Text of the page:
Keywords

vestibularsoundVEMPsingle unit recordingratsacculesemicircular canal

Introduction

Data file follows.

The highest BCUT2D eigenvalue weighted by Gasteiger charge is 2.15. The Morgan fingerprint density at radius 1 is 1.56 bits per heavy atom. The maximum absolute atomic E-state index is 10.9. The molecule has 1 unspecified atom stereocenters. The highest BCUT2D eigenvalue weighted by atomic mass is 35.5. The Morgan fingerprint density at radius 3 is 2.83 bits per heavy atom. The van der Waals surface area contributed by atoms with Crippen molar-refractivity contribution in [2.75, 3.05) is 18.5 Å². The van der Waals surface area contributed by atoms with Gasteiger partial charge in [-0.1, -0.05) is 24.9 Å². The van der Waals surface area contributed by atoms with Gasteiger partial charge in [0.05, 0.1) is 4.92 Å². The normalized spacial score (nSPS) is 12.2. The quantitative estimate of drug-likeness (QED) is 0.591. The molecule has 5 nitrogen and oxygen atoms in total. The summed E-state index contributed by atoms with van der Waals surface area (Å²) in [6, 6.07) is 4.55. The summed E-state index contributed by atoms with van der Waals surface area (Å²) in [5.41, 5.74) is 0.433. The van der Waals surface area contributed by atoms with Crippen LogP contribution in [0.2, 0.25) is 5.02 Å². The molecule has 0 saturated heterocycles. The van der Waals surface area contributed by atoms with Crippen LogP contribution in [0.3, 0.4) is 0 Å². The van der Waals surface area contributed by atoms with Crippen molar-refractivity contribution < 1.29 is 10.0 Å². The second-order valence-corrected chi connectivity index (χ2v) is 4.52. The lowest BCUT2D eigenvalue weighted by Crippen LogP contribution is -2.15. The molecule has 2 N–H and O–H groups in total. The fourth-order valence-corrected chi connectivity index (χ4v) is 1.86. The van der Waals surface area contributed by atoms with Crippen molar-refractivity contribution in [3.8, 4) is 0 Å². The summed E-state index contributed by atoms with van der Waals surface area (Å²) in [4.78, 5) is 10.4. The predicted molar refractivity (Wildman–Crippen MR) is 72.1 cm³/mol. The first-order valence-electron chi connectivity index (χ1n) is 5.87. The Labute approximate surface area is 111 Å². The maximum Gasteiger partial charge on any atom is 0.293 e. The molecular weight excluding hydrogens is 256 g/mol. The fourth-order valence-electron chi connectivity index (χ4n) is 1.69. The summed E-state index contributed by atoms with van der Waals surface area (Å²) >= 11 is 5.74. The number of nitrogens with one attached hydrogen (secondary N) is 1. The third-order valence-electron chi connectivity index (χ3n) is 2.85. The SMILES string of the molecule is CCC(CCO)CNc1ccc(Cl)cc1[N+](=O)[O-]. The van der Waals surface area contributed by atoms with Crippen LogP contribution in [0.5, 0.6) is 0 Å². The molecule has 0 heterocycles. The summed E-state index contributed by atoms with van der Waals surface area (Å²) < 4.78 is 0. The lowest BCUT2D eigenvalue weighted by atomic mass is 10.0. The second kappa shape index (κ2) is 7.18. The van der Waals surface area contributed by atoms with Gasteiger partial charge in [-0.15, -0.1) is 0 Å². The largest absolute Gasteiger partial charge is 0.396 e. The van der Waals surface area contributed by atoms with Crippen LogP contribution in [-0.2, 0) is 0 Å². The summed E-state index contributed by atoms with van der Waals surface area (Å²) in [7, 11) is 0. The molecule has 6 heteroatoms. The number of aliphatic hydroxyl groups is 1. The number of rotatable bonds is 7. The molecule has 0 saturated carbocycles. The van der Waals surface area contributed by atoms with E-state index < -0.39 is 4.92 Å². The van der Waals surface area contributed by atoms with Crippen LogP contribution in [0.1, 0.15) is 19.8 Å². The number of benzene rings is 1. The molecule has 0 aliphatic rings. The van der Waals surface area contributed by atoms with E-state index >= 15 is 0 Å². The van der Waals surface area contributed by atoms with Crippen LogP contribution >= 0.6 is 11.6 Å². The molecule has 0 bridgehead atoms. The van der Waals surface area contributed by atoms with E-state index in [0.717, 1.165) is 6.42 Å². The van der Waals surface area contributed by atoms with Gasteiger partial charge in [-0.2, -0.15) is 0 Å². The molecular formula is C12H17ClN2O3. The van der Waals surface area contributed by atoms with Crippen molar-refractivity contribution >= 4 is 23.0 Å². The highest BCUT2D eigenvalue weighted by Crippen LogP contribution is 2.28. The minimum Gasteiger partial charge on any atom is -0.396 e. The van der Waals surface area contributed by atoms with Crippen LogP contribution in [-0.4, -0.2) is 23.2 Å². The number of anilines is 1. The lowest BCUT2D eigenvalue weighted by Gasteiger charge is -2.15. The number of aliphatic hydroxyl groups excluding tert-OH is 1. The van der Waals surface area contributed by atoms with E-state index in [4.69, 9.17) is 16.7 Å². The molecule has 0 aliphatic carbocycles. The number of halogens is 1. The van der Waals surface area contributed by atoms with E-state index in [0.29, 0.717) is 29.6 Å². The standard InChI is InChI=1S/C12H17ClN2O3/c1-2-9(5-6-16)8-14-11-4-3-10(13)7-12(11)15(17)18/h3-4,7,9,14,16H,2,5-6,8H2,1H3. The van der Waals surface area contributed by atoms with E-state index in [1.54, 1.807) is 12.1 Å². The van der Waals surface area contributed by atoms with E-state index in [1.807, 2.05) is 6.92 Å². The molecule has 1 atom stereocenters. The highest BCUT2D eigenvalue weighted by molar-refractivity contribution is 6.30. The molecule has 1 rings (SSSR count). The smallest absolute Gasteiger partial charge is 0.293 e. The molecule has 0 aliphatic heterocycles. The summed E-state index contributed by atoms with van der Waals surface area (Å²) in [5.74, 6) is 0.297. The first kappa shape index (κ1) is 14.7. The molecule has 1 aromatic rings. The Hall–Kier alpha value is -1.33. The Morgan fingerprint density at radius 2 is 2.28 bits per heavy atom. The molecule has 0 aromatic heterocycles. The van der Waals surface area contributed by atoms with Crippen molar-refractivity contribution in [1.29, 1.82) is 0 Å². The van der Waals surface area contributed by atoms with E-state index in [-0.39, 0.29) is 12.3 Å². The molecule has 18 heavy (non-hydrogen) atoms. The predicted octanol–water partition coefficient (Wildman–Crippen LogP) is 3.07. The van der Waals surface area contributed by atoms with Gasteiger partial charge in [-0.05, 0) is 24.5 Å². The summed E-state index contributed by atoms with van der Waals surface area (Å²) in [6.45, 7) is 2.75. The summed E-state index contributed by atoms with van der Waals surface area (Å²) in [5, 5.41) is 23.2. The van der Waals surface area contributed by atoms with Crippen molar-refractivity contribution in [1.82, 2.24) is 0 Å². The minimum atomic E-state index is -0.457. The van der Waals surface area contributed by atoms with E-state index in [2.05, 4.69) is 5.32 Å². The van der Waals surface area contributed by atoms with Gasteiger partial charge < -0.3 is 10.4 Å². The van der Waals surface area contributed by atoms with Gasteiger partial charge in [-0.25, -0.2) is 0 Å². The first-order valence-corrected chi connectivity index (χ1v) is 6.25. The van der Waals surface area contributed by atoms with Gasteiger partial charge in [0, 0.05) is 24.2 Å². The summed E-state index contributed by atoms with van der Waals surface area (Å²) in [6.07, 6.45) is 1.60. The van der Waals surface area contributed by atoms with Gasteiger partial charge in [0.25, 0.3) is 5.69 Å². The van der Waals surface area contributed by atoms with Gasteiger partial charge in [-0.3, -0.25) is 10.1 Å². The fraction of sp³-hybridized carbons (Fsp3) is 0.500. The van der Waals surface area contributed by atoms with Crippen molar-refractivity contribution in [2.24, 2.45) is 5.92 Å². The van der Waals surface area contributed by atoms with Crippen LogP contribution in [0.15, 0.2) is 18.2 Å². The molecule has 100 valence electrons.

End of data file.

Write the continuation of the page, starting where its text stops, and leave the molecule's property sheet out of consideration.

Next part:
Inner ear vestibular end organs are exquisitely sensitive to head rotation, translation, and changes with respect to gravity. In addition, they also respond to loud acoustic waves presented in the ear canal or bone-conducted vibrations. Acoustic activation of the vestibular system is not only acute in pathological conditions where the bony canal is compromised by fenestration or by canal dehiscence (Tullio 1929; Minor et al. 1998), but also it is present in healthy human subjects (Parker et al. 1978) and in animals with intact labyrinths (Young et al. 1977, in squirrel monkeys; Wit et al. 1984, in pigeons; McCue and Guinan 1994a,b, 1995, 1997, in cats; Murofushi et al. 1995; Murofushi and Curthoys 1997; Curthoys et al. 2006; Curthoys and Vulovic 2011; Curthoys et al. 2012, in guinea pig; Carey et al. 2004, in chinchilla; Zhu et al. 2011a,b, in rats). The acoustic sensitivity of vestibular labyrinth and concomitant compensatory vestibular reflexes have been exploited clinically to test vestibular function. Built upon the work of Bickford et al. (1964), Colebatch and Halmagyi (1992) introduced a new test of human vestibular function by averaging acoustic click-evoked electromyographic potentials from the tonically contracted sternocleidomastoid muscles (SCMs), i.e., the vestibular-evoked myogenic potential (cervical VEMP or cVEMP). Sound-evoked vestibular myogenic potentials are also recorded from the extraocular muscles (the ocular VEMP or oVEMP). VEMP can test each labyrinth separately. Unlike other vestibular testing methods, it is better tolerated, technically simpler, and can be done with equipment readily available in audiology clinics and does not require an expensive rotary chair or eye tracking system. Because of these features, VEMP testing is now an important part of the neuro-otological test battery. Investigators worldwide have used VEMP testing to characterize a variety of vestibulopathies, including superior canal dehiscence (SCD), vestibular neuritis, Ménière's disease, and vestibular schwannoma (Minor et al. 1998, 2001; for reviews, Colebatch 2001; Streubel et al. 2001; Zhou and Cox 2004; Halmagyi et al. 2005; Welgampola and Colebatch 2005; Rauch 2006; Rosengren et al. 2010; Colebatch 2010; Welgampola and Carey 2010; Goldberg et al. 2012).